many personal friends, though political opponents; and the frigate
_Barham_, a cut-down seventy-four, which had the credit of being one of
the smartest vessels in the navy, was assigned to take him to Malta. He
had, before he left Abbotsford itself, an affecting interview with
Wordsworth, which occasioned _Yarrow Revisited_ and the beautiful
sonnet, 'A trouble, not of clouds or weeping rain,' and had no doubt
part in the initiation of the last really great thing that Wordsworth
ever wrote - the _Effusion_ on the deaths of Hogg, Coleridge, Crabbe,
Lamb, and Scott himself, in 1835. Some stay was made with the Lockharts
in London, and a little at Portsmouth, waiting for a wind; but the final
departure took place on October 29, 1831.

Scott was abroad for the best part of a year, the time being chiefly
made out in visits of some length to Malta, Naples, and Rome. We have a
good deal of diary for this period, and it, even more than the
subsidiary documents and Lockhart's summary of no doubt much that is
unpublished, betrays the state of the case. Every now and then - indeed,
for long passages - there is nothing very different from the matter to
which, since the first warning in 1818, we have been accustomed. Scott
is, if not the infinitely various but never mutable Scott of the earlier
years, still constant in fun and kindness, in quaint erudition and
hearty friendship, though he is all this in a slightly deadened and
sicklied degree. But there are strange breaks-down and unfamiliar
touches, now of almost querulous self-concern (the thing most foreign to
his earlier nature), as where he complains that his companions, his son
and daughter, 'are neither desirous to follow his amusements nor anxious
that he should adopt theirs'; now of still more foreign callousness, as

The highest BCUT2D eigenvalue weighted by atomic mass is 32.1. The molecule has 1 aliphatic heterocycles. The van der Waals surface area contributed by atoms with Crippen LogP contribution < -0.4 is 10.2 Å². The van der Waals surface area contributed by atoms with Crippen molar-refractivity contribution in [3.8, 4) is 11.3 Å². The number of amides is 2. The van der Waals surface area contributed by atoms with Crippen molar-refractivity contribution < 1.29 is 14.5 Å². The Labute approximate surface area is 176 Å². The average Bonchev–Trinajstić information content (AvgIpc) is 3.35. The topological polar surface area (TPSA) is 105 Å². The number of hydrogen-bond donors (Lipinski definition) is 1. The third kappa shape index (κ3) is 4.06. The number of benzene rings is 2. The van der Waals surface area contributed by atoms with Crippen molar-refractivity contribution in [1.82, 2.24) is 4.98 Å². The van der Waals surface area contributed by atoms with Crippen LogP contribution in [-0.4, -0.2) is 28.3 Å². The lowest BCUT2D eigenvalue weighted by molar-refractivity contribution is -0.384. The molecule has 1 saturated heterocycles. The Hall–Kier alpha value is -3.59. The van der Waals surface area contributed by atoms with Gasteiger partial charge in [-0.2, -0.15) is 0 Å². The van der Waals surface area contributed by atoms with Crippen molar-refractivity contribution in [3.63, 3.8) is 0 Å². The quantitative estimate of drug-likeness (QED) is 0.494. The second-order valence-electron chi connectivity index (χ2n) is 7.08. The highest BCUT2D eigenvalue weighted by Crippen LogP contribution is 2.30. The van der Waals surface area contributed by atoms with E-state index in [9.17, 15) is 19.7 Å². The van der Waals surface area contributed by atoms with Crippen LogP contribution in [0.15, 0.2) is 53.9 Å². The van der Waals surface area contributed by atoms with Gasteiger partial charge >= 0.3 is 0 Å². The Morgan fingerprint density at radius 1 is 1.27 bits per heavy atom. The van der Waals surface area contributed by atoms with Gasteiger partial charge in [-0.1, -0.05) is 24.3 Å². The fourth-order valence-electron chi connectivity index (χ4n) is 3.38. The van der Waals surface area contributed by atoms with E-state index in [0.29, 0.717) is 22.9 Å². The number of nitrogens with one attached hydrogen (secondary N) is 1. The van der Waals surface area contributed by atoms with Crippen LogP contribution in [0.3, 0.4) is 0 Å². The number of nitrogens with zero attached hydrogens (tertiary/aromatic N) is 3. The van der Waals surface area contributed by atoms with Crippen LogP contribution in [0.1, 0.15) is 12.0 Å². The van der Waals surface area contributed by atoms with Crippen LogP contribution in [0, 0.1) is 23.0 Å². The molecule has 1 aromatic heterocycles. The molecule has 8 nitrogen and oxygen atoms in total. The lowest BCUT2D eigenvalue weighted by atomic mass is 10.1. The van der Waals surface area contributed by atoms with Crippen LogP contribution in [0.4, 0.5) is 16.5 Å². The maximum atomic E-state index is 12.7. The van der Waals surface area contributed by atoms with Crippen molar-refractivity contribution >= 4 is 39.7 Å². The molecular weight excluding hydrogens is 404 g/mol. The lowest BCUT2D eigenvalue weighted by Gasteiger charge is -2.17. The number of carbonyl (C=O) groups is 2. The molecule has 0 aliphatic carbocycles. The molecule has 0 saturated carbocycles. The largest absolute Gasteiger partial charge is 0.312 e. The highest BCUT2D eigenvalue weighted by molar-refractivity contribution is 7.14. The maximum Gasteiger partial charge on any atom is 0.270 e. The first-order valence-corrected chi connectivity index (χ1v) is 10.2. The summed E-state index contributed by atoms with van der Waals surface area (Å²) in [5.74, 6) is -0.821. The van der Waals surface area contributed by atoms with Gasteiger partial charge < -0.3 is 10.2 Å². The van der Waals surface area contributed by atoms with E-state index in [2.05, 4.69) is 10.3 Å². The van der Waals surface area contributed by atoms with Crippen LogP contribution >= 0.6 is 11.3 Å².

where he dismisses the news of the death of Hugh Littlejohn, whose
illnesses earlier had been almost his chief anxiety, and records in the
same entry that he 'went to the opera.' The passage in the Introduction
to the _Chronicles_, written not so very long before, traces with an
almost horrible exactness the changes which were now taking place in
himself. Moreover, he would resume the pen; and, first in Malta, then at
Naples, began and went far to complete two new novels, _The Siege of
Malta_ and _Il Bizarro_, which, I suppose, are still at Abbotsford, with
Lockhart's solemn curse on the person who shall publish them. He had now
(it does not seem clear on what grounds, or by what stages) confirmed
himself in the belief that he had paid off all his debts, instead of
nearly half of them.[37] And he founded divers schemes on the profits of
these works, added to the (as he thought) liberated returns of the
_Magnum_; and even revived his notions of buying Faldonside with its
thousand acres, and 'holding all Tweed-bank, from Ettrick-foot to Calla
weel.' Fêted, too, as he was, and in this condition of mind, it seems to
have been difficult for his companions to make him observe the absolute
temperance in food and drink which was as necessary to the staving off